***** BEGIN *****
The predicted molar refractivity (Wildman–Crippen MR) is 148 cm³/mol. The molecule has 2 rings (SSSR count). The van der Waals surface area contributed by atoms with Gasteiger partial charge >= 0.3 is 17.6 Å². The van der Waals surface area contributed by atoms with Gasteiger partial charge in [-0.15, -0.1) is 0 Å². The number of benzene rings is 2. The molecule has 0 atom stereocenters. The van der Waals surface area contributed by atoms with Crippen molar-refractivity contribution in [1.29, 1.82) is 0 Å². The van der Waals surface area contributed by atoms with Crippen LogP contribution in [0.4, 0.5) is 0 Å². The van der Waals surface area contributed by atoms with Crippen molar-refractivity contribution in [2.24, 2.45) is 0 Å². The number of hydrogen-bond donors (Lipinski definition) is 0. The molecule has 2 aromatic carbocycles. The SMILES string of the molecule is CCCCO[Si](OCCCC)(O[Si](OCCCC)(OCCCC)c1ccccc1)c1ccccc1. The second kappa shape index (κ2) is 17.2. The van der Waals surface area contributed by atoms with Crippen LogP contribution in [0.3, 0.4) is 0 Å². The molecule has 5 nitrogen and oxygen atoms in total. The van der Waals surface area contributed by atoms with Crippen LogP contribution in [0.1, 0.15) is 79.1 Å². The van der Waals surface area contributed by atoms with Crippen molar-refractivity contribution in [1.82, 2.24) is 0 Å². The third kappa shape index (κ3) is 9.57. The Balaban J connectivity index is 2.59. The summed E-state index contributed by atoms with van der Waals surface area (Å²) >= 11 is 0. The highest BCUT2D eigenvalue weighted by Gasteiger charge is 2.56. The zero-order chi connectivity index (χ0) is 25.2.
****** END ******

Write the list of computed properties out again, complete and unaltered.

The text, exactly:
The predicted molar refractivity (Wildman–Crippen MR) is 148 cm³/mol. The molecule has 2 rings (SSSR count). The van der Waals surface area contributed by atoms with Gasteiger partial charge >= 0.3 is 17.6 Å². The van der Waals surface area contributed by atoms with Gasteiger partial charge in [-0.15, -0.1) is 0 Å². The number of benzene rings is 2. The molecule has 0 atom stereocenters. The van der Waals surface area contributed by atoms with Crippen molar-refractivity contribution in [1.29, 1.82) is 0 Å². The van der Waals surface area contributed by atoms with Crippen LogP contribution in [0.4, 0.5) is 0 Å². The van der Waals surface area contributed by atoms with Crippen molar-refractivity contribution in [2.24, 2.45) is 0 Å². The number of hydrogen-bond donors (Lipinski definition) is 0. The molecule has 2 aromatic carbocycles. The SMILES string of the molecule is CCCCO[Si](OCCCC)(O[Si](OCCCC)(OCCCC)c1ccccc1)c1ccccc1. The second kappa shape index (κ2) is 17.2. The van der Waals surface area contributed by atoms with Crippen LogP contribution in [0.3, 0.4) is 0 Å². The molecule has 5 nitrogen and oxygen atoms in total. The van der Waals surface area contributed by atoms with Crippen LogP contribution in [0.1, 0.15) is 79.1 Å². The van der Waals surface area contributed by atoms with Crippen molar-refractivity contribution in [1.82, 2.24) is 0 Å². The third kappa shape index (κ3) is 9.57. The Balaban J connectivity index is 2.59. The summed E-state index contributed by atoms with van der Waals surface area (Å²) >= 11 is 0. The highest BCUT2D eigenvalue weighted by Gasteiger charge is 2.56. The zero-order chi connectivity index (χ0) is 25.2.